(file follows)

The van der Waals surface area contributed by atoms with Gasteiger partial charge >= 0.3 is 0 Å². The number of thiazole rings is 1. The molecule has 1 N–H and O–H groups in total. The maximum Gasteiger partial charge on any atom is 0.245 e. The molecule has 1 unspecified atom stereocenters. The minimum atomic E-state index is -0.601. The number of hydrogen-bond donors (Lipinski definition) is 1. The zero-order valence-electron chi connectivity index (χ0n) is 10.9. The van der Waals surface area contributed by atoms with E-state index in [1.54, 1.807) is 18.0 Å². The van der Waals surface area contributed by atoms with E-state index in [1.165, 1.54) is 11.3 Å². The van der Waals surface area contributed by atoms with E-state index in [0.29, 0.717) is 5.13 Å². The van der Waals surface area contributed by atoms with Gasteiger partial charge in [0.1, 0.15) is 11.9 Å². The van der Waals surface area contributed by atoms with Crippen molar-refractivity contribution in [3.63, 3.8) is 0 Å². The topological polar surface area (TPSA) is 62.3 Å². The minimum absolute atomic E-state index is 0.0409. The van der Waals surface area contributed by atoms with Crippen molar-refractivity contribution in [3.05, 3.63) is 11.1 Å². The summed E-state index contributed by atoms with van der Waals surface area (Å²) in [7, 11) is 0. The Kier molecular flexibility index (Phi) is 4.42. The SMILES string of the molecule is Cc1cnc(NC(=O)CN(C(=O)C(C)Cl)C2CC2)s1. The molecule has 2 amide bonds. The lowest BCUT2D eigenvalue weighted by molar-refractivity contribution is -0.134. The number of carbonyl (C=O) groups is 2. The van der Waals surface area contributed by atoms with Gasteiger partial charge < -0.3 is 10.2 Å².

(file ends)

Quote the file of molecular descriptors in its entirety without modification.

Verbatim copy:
The van der Waals surface area contributed by atoms with Gasteiger partial charge >= 0.3 is 0 Å². The number of thiazole rings is 1. The molecule has 1 N–H and O–H groups in total. The maximum Gasteiger partial charge on any atom is 0.245 e. The molecule has 1 unspecified atom stereocenters. The minimum atomic E-state index is -0.601. The number of hydrogen-bond donors (Lipinski definition) is 1. The zero-order valence-electron chi connectivity index (χ0n) is 10.9. The van der Waals surface area contributed by atoms with E-state index in [1.54, 1.807) is 18.0 Å². The van der Waals surface area contributed by atoms with E-state index in [1.165, 1.54) is 11.3 Å². The van der Waals surface area contributed by atoms with E-state index in [0.29, 0.717) is 5.13 Å². The van der Waals surface area contributed by atoms with Gasteiger partial charge in [0.1, 0.15) is 11.9 Å². The van der Waals surface area contributed by atoms with Crippen molar-refractivity contribution in [3.63, 3.8) is 0 Å². The topological polar surface area (TPSA) is 62.3 Å². The minimum absolute atomic E-state index is 0.0409. The van der Waals surface area contributed by atoms with Crippen molar-refractivity contribution in [3.05, 3.63) is 11.1 Å². The summed E-state index contributed by atoms with van der Waals surface area (Å²) in [7, 11) is 0. The Kier molecular flexibility index (Phi) is 4.42. The SMILES string of the molecule is Cc1cnc(NC(=O)CN(C(=O)C(C)Cl)C2CC2)s1. The molecule has 2 amide bonds. The lowest BCUT2D eigenvalue weighted by molar-refractivity contribution is -0.134. The number of carbonyl (C=O) groups is 2. The van der Waals surface area contributed by atoms with Gasteiger partial charge < -0.3 is 10.2 Å².